US official assessments had it that Mansour was a major impediment to peace talks, and had hoped his death would eliminate an obstacle to peace negotiations. The opposite has happened. Obama has conceded that there were no hopes for revival of peace talks in the near future.

Swift selection of a hard-line cleric as the new Taliban chief has surprised Americans as they must be expecting another round of bloody battles for succession and then bagging the support of breakaway factions. Peaceful transition of leadership indicates that organisation has come of age. In all probability, key Taliban leaders would now go underground for security reasons and wait for the new administration in Washington. Tactical commanders are likely to continue their attacks in urban centres so that the entity stays relevant to the conflict resolution. At least for now, Obama is destined to leave the decision on how to end America’s longest war to his successor.

The US has urged the new Afghan Taliban leadership to engage with Kabul. “I think our olive branch would be simply that we have long said that we support an Afghan-led, Afghan-owned peace process and reconciliation process, and we would welcome any efforts by the new Taliban leadership to engage,” State Department Spokesperson Mark Toner’s said in a press briefing. Asked whether the olive branch meant that the new leader may be spared a similar fate should he opt for negotiations, Toner was evasive.

While mainstream Afghan Taliban have rejected immediate direct talks with the Afghan government, the breakaway Taliban faction led by Mullah Muhammad Rasool has expressed the willingness to hold talks with the Afghan government. This as well as the recently concluded peace agreement between Hezb-e-Islami group and Afghan government are interesting developments. Rasool’s faction is willing to hold peace talks with the Afghan government but will demand the imposition of Islamic law and the departure of all foreign forces, a senior leader of the group declared. Mullah Abdul Manan Niazi, deputy to Rasool told a group of around 200 followers that his faction had no faith in the government. The Taliban’s spokesman, Zabihullah Mujahid, has branded Rasool’s faction “a government army in the shape of the Taliban.” He claimed that Rasool was supported by Kabul and Washington. The main Taliban faction has been expressing similar demands, with the proviso that it will only enter peace talks after they have been met.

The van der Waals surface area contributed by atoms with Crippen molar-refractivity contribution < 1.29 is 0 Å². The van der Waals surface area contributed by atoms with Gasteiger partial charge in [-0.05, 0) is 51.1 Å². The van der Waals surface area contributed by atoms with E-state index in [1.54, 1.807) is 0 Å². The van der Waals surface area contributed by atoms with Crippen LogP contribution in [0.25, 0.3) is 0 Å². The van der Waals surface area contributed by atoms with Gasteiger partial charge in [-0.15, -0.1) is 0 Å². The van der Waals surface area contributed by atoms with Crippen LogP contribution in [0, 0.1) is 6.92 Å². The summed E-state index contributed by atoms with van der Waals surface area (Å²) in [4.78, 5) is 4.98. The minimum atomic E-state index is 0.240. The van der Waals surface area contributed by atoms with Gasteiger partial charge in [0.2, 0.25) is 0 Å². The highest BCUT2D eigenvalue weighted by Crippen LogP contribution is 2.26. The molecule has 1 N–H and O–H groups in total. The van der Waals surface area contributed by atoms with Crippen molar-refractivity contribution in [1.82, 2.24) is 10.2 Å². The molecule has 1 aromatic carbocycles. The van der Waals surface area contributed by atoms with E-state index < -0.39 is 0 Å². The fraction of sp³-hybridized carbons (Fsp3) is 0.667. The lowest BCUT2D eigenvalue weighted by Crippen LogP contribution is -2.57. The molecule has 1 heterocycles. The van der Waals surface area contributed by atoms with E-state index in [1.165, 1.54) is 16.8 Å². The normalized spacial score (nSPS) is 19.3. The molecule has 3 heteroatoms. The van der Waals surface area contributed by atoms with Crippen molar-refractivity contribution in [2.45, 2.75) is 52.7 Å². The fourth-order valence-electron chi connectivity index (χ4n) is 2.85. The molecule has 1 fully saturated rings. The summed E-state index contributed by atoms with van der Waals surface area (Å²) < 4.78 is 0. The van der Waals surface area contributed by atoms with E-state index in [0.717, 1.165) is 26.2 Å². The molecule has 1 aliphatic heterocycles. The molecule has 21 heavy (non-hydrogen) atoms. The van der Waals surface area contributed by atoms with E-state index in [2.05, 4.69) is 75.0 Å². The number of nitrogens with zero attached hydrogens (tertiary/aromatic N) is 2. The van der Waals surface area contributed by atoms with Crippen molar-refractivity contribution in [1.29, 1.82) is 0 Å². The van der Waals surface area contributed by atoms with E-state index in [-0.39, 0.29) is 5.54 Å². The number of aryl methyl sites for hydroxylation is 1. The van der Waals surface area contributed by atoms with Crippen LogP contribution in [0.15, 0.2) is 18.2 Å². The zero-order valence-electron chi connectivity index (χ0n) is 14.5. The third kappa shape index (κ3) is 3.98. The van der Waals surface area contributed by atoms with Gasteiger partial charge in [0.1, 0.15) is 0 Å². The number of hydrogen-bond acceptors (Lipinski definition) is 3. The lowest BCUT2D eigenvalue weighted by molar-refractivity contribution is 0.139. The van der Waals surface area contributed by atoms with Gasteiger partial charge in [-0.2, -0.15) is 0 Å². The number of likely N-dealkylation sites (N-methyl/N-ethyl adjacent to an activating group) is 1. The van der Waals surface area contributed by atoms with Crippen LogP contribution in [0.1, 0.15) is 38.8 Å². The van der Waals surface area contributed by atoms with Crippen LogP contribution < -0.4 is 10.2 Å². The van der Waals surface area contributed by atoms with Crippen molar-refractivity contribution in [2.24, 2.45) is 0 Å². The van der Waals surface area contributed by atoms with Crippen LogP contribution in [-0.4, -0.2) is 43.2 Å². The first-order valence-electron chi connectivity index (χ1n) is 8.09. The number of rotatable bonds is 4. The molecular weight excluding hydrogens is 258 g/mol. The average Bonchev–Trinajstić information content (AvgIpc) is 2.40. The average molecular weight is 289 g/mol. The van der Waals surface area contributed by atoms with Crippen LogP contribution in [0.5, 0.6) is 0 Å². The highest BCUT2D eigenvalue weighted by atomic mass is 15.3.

For any peace deal to have acceptance amongst Taliban cadres, it ought to radiate a credible impression that it has been clenched by Taliban leadership from a position of strength. Even though back home Americans could keep projecting a victory.

If the Obama-Ghani axis is willing for this, a political settlement in Afghanistan could happen in weeks. And if peace process is a cover for sustaining chaos in Afghanistan then good luck to America and its proxy rulers of Afghanistan. However, if so, then it may be time for Pakistan to make a bold course correction—starting with repatriation of Afghan refugees and stringent border management. Let Afghan government resolve its problems within its own territory either alone or with American over-lordship as long as it prevents spill over of its follies into Pakistani territory. Pakistan should work out a short time strategy to extricate itself from the Afghan mess.